Other individuals only feed beefheart.  Again, this can lead to nutritional deficiencies if it is the only or primary food given.  However, another more serious problem can arise from the fact that fish are only capable of processing so much fat, especially saturated or or hard fats found in higher concentrations in most tissues of warm blooded animals.  Luckily beefheart is relatively leaner that other beef (except liver), and in very sparing amounts feeding would be OK, however the tendency of the home aquarist is to overfeed with such a product can be a fatal mistake.  Uncooked it is still extremely higher in saturated fat than other natural foods.  The long term results of overfeeding saturated fats can be deadly, as this can attribute to what is commonly called fatty liver disease.  This is a swelling of the liver and/or other internal organs.  Even worse is that there are typically no external symptoms of this condition, right up until the point the fish just dies and an autopsy reveals the cause.  This is an extremely likely cause of death for many Oscars that unexpectedly die sooner than 10 years that have otherwise been very well cared for. It is so easy to avoid potential problems like this, yet so many people fail to provide the necessary diet Oscars require.  Providing a wide variety of foods, in the correct amounts, while feeding a staple of a quality cichlid pellet goes a long ways towards ensuring the health of your Oscar.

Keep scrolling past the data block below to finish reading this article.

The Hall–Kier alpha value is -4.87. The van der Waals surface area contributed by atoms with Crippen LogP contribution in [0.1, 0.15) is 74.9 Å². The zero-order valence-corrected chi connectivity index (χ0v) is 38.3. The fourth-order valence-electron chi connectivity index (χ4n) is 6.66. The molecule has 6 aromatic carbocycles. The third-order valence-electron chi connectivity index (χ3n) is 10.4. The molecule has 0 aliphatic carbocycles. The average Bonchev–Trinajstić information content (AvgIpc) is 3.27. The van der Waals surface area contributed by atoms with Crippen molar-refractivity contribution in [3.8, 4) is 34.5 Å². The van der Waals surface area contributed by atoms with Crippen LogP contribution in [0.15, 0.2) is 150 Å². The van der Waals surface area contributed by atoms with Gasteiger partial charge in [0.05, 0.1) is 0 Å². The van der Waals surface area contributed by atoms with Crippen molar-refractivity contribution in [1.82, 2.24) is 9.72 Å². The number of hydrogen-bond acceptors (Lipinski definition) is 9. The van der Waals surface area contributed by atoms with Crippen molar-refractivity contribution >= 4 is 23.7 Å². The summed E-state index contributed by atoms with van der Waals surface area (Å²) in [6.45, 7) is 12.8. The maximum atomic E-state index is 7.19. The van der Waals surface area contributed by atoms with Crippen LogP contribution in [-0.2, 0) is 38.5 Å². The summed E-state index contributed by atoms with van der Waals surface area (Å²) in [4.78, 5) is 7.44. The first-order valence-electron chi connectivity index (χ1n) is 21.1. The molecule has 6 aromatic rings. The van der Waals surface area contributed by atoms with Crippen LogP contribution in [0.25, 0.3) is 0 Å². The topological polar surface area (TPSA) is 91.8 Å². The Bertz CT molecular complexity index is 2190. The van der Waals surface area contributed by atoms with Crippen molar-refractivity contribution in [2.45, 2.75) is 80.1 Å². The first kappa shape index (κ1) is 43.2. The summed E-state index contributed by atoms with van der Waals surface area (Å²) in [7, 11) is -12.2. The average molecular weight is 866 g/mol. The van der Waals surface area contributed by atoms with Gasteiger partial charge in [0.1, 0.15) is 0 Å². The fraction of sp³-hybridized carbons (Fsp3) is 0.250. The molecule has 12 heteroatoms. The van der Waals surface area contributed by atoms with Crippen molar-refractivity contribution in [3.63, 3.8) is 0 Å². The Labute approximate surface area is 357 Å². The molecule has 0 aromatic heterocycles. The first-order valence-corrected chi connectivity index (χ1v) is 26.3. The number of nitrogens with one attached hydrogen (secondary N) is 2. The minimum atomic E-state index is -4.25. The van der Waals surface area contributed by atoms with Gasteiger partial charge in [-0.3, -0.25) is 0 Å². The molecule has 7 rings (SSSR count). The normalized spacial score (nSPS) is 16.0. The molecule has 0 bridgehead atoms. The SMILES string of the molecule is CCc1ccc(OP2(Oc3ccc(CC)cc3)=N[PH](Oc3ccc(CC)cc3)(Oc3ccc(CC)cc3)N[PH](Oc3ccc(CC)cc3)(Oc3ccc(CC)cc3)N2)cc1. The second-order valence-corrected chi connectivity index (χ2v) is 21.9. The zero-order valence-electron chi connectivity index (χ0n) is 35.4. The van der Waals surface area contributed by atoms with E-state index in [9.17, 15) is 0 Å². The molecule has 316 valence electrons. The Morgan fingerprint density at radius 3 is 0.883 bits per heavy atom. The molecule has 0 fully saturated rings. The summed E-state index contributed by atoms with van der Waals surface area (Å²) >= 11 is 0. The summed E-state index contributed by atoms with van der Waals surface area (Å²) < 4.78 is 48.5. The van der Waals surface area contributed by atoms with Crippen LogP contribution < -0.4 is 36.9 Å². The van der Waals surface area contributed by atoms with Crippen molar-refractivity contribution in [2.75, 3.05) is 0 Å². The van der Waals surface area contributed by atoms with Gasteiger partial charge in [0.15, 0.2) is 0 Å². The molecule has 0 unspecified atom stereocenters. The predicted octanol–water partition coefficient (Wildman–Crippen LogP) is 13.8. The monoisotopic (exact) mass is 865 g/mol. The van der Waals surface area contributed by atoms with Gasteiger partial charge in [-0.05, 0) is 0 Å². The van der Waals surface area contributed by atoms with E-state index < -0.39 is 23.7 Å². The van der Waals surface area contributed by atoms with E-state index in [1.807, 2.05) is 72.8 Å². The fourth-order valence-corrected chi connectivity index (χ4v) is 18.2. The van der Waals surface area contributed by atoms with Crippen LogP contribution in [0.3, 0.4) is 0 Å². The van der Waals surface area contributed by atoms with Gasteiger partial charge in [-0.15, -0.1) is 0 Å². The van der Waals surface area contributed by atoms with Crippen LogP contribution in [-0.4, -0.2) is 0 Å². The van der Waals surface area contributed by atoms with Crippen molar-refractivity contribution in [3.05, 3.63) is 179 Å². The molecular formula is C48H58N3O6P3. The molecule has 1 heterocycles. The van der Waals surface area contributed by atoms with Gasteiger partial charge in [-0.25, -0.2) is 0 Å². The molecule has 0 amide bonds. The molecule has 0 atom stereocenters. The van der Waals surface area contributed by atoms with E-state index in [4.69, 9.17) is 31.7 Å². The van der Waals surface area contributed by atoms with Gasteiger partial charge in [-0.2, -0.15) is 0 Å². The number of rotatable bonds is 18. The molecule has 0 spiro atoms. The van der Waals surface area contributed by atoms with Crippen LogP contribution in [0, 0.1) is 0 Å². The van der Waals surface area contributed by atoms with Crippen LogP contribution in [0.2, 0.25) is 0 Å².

A lot of individuals also don't realize just how large these fish get.  They can easily grow to a length that exceeds the width of a standard 55-gallon aquarium, and do so very quickly!  Because of their mass, they can put an extraordinary bioload on an aquarium, so plenty of water to dilute waste and massive filtration is critical.  Large water changes are also required to keep down nitrates.  The myth of 1" per gallon just doesn't apply, if that happens to be crossing your mind right now.  Think about it; would 12 1" guppies come anywhere near the mass of a single 12" Oscar?  Not even close.  This is a common misconception which leads to the demise of many Oscars every year.  To further complicate things, Oscars are somewhat territorial, and too limited of a space can sometimes cause two Oscars to fight to the point of being fatal.

New Oscar Owner Information Pack - Oscar Care Checklist

For more information about Oscar care (tank setup, necessary equipment, etc), please read the

New Oscar Owner Information Packet.